Interestingly, Knight Bridge Group (Ms. Wei Tong) is no longer listed as a 5% owner.
That was actually approved by the shareholders?
There has to be some kind of misunderstanding on how the options work.
I didn't have a real stake in the stock last year when the meeting was held, but only a trading position on and off.
I would suggest in this year's meeting, all shareholders vote for the 1-year choice on compensation. And seriously restrict the options granting program. The management won't get away with anything, if the stock is so depressed. Everyone needs to do a better job on this.
I would just be happy if they were options. They aren't. They are shares issued with no cost to the recipient.
An option requires the recipient to put up some of their own capital. If management is issued market-priced options, then management receives no benefit from options compensation unless shareholders see a positive return.
By giving their very young CFO two million dollars worth of stock in addition to his $400k annual salary, he can preside over an abysmal shareholder investment result and leave the situation a millionaire.
I told the company's management last summer that I would prefer market priced options to share grants, but flat-out told them that with their track record I was expecting them to come out with restricted share grants. And, of course, that's exactly what they did - complete with the shortest vesting period (6 months for 100%!!!) I have ever seen any public company even try to get away with.
One of the problems with conflicts of interest is that managers don't share your interests...
Gee. I was hoping you'd stop the meaningless exchange with me.
Weren't you and, if I remember it correctly, valueinvestor were both rather "concerned", to say it lightly, and most vocal about the options granted?
Now is the time to do something serious about that, don't you think so?
If I were the one to be consulted, I'd say the options granted need to go down at least 50%+, or no more than 1% of total equity. And as the share count currently stands, it would be less than 500,000 shares.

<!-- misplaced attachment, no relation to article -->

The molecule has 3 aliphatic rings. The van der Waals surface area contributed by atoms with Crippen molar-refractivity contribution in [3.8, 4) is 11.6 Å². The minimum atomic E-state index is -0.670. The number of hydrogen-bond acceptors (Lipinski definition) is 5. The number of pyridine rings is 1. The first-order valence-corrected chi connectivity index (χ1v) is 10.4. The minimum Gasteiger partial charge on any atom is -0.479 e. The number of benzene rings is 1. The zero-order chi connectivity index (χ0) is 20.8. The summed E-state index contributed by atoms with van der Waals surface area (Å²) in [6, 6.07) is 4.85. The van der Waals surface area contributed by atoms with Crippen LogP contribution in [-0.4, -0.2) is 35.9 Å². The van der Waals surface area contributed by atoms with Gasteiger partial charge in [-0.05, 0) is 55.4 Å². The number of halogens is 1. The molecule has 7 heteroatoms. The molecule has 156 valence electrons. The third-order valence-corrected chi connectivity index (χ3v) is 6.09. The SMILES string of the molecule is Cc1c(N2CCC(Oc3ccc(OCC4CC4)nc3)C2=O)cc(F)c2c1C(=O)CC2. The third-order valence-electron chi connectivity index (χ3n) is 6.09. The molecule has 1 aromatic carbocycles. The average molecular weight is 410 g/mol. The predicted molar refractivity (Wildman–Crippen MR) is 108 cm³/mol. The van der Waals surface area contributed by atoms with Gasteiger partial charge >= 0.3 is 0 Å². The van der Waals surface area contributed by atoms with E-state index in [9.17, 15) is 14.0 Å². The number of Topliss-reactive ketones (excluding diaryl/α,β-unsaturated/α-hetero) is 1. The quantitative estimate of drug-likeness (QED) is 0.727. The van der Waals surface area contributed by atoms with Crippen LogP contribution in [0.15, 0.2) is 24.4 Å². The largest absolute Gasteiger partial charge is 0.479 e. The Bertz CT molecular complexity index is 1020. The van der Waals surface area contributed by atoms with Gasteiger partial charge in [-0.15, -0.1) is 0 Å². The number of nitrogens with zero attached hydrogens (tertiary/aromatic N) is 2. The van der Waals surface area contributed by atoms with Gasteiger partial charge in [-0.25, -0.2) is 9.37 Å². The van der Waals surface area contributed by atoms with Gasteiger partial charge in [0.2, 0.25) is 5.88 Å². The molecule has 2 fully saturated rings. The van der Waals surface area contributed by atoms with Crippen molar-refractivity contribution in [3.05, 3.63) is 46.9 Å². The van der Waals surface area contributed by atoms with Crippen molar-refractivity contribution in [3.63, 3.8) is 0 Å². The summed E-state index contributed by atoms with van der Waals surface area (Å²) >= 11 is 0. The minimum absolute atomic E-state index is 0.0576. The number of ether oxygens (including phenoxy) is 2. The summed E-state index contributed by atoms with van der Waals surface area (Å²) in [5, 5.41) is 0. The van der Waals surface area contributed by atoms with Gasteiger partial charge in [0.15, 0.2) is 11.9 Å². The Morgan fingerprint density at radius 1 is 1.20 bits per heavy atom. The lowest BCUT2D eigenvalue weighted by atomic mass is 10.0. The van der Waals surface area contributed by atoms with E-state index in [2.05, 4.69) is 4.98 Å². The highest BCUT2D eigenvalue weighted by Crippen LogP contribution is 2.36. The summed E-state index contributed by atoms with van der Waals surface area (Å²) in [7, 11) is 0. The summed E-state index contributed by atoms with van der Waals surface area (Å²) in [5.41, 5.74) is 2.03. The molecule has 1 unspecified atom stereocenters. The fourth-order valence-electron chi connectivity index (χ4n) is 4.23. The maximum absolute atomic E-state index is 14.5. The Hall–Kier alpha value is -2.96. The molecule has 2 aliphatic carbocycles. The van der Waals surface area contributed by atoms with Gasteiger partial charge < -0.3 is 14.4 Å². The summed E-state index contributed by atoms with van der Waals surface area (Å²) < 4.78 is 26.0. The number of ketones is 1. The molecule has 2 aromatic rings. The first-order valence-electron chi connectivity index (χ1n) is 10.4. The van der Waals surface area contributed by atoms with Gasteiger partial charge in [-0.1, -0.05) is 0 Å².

Investors must reach an agreement on the issue, and voice their concerns and, hopefully, set some kind of limit for the years to come.
Great post. You're the man. What is the source of the funds you invest?
I'm impressed that you didn't make any bullish investments in Yongye until the middle of April.
I can't predict the future. But I can calculate the price of something and compare it to what I'm getting.
But reading SEC filings is all 'insider' hocus pocus and foolish naivate. That's why I recommend NOT reading them and instead focus on 'the wall street'.
When I look at the most successful investors of all time, it's all genius market timers and never anyone so inexperienced to compare price to value using publicly available corporate filings...
"But I have read Grants posts and find them positive and lucid to YONG longs. I have no idea as to why he is villified."
You might try reading some of his posts today to see why he is "villified." Are these the posts of a gentleman? The posts of someone who, at least occasionally, accepts the ideas of others as valid arguments or concerns?
If you have followed H_G_H's advice on YONG for the PAST 12 MONTHS, what has that gotten you?
Answer: a pocketful of losses.
No matter how many times YONG has been "washed out", or the hedge funds have sold short the stock, etc....in spite of all that, where is YONG now compared to 12 months ago? How many times has H_G_H called for YONG to be "higher X number of months from now", when it never happens?
One may disagree with how H_G_H presents himself (as a know-it-all), but his value is in his advice. And where has that advice gotten you?
By the way, have you noticed his forecasts for YONG stock price at the end of the year? A few months ago, it was in the teens, then it came down to $10-$11, then it was $10, and now it is barely $9. What does that tell you? Answer: he hates to be wrong, and so will change his forecast to make sure it doesn't happen. He expects people to forget about his previous forecasts, as if they never happen.
You should take your blinders off when it comes to H_G_H. Your stock account's value will live longer.
The "facts" offered by global all seemed so "insider" oriented, and YET, global still failed to buy the calls, which he/she claimed to have held, at prices close to the right timing.
One must wonder what those "facts" really meant to provide. I mean, is that how all "investment advisers" do to offer some sort of insiders' anecdotes, instead of trying to get the timing right?
Oh, of course, global doesn't care about timing. You're in the stock markets, and you claimed to be an "adviser", but you don't care about one of the two most critical aspects of the stock markets. Gosh, you wonder why most of investors lost money.
Now, let's get back on track with this topic -
The Executive Compensation must be reasonable, and must be reined in, b/c this is a company still in early development phase.
We need a collective big enough to limit the excessive compensations.
Could we come up with some sort common ground in time on the issue? Any good suggestions?
"I don't think "be careful" has been overused on this board at all. There are people on here who confirmed holding over 50% of their hard-earned (I assume) savings in this one company. Those are people who need to be told to be careful, not about trading in CBEH or NEP or whatever other strange RTO stocks you fancy yourself an expert on."
"And you are an a**hole. Period."